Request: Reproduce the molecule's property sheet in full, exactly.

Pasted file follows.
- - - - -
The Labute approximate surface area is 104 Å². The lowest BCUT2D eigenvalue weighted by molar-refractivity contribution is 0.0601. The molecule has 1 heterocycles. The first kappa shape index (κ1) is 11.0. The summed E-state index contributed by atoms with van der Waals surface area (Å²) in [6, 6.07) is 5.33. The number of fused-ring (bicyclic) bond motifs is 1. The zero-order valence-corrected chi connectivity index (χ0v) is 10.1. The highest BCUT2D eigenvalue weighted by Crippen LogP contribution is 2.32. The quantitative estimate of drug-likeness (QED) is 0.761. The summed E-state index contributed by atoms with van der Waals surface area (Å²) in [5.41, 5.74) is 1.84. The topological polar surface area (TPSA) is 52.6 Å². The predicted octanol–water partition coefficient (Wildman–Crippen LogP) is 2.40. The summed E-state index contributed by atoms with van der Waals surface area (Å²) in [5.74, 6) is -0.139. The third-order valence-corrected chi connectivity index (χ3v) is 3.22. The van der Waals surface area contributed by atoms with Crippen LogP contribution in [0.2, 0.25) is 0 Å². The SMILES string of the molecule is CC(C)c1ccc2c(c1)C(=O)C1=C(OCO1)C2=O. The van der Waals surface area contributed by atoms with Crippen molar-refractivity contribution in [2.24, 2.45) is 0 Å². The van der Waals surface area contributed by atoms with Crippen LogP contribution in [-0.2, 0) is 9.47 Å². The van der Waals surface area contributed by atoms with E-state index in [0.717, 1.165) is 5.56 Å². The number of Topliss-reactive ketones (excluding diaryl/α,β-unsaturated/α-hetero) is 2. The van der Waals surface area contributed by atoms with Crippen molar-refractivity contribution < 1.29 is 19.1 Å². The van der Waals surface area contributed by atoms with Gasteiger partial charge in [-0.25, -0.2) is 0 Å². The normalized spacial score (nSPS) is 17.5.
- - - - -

The Labute approximate surface area is 104 Å². The lowest BCUT2D eigenvalue weighted by molar-refractivity contribution is 0.0601. The molecule has 1 heterocycles. The first kappa shape index (κ1) is 11.0. The summed E-state index contributed by atoms with van der Waals surface area (Å²) in [6, 6.07) is 5.33. The number of fused-ring (bicyclic) bond motifs is 1. The zero-order valence-corrected chi connectivity index (χ0v) is 10.1. The highest BCUT2D eigenvalue weighted by Crippen LogP contribution is 2.32. The quantitative estimate of drug-likeness (QED) is 0.761. The summed E-state index contributed by atoms with van der Waals surface area (Å²) in [5.41, 5.74) is 1.84. The topological polar surface area (TPSA) is 52.6 Å². The predicted octanol–water partition coefficient (Wildman–Crippen LogP) is 2.40. The summed E-state index contributed by atoms with van der Waals surface area (Å²) in [5.74, 6) is -0.139. The third-order valence-corrected chi connectivity index (χ3v) is 3.22. The van der Waals surface area contributed by atoms with Crippen LogP contribution in [0.2, 0.25) is 0 Å². The SMILES string of the molecule is CC(C)c1ccc2c(c1)C(=O)C1=C(OCO1)C2=O. The van der Waals surface area contributed by atoms with Crippen molar-refractivity contribution in [2.24, 2.45) is 0 Å². The van der Waals surface area contributed by atoms with Crippen LogP contribution in [-0.2, 0) is 9.47 Å². The van der Waals surface area contributed by atoms with E-state index in [0.717, 1.165) is 5.56 Å². The number of Topliss-reactive ketones (excluding diaryl/α,β-unsaturated/α-hetero) is 2. The van der Waals surface area contributed by atoms with Crippen molar-refractivity contribution < 1.29 is 19.1 Å². The van der Waals surface area contributed by atoms with Gasteiger partial charge in [-0.25, -0.2) is 0 Å². The normalized spacial score (nSPS) is 17.5.